Former homeland security secretary calls on USPS to better screen packages for illegal opioids

The nation's first Homeland Security secretary Tom Ridge is calling on the federal government to improve screening for the international shipment of synthetic opioids via the United States Postal Service, according to Trib Live.

An estimated 1 million packages enter the U.S. every day without any electronic information that could flag the presence of illicit synthetic opioids like fentanyl. These unscreened imports are likely contributing to flare-ups of opioid overdose deaths across the country, according to the report.

"I'm beyond surprised that they wouldn't take a more aggressive approach to this," said Mr. Ridge, the one-time governor of Pennsylvania who now serves as a senior adviser for the District of Columbia-based nonprofit Americans for Securing All Packages.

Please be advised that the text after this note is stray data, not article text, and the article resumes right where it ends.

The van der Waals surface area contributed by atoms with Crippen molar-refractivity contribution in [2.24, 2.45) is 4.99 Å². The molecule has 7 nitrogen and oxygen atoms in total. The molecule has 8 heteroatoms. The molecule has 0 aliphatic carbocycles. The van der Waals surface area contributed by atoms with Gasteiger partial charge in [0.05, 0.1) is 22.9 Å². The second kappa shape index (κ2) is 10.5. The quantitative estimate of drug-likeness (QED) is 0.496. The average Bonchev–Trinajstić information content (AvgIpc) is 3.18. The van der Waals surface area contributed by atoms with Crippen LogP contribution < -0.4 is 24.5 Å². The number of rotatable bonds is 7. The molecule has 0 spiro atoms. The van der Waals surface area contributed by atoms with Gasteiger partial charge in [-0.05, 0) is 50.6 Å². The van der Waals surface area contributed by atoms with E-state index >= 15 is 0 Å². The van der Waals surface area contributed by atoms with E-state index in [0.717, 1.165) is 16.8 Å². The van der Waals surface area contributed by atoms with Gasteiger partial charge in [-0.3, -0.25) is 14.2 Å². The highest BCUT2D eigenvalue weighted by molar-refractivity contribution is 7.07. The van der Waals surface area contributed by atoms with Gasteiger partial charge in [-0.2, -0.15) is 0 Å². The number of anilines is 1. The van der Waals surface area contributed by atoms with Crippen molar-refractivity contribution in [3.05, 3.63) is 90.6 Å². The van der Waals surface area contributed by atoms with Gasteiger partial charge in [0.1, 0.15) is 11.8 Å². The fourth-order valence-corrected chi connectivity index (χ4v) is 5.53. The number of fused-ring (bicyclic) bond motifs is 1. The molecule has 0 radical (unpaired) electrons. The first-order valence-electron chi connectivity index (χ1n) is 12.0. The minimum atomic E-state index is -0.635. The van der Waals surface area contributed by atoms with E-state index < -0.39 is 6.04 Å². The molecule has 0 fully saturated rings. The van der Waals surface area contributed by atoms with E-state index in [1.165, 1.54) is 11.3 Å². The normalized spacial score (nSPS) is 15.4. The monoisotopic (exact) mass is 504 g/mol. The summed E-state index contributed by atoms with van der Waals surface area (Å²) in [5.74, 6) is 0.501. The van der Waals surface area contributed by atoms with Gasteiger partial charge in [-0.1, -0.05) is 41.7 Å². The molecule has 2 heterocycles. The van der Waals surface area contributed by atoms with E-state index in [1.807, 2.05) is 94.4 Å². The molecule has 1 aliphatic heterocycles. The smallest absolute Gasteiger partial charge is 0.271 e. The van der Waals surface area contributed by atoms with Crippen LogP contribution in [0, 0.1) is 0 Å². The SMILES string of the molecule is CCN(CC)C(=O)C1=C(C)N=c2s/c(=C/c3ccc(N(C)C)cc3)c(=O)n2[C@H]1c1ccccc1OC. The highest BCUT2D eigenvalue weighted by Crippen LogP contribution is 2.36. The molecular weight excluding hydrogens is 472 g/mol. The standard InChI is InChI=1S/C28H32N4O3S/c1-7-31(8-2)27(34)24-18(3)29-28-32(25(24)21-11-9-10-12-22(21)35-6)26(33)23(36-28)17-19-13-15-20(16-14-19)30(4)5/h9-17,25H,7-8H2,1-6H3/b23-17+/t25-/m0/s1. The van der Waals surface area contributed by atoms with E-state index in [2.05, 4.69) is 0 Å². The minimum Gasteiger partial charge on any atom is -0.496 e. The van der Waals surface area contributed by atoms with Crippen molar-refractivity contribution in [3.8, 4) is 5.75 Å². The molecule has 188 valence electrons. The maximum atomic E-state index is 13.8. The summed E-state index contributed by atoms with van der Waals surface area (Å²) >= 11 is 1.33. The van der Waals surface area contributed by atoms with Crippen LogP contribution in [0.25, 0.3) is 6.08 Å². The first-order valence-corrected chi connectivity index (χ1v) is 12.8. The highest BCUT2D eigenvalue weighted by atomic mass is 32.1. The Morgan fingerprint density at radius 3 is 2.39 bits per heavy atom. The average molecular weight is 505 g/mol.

Mr. Ridge argues private entities like United Parcel Service and FedEx should adhere to more rigorous safety protocols such as using advance electronic security data to track U.S.-bound packages from abroad, according to Trib Live. USPS is behind the curve on implementing such security measures.

"The private sector, working with law enforcement, successfully implemented an advanced electronic security data system more than 15 years ago, and the same should be expected of a government agency who handles the bulk of all packages being brought into the United States," said UPS spokeswoman Kara Ross, according to Trib Live.

A USPS spokesperson did not respond to Trib Live's request for comment.

Nearly 13,000 people died of heroin-related overdose deaths in 2015, surpassing gun homicides as the more prolific killer. A contributing factor in the rising rates of heroin overdoses is the proliferation of deadly fentanyl-laced heroin.

More articles on opioids: 
Modest use of alcohol and opioids linked to respiratory depression 
AMA urges state attorneys general to end preauthorization for opioid abuse treatment 
CDC issues report on string of fentanyl overdoses in Connecticut: 5 takeaways

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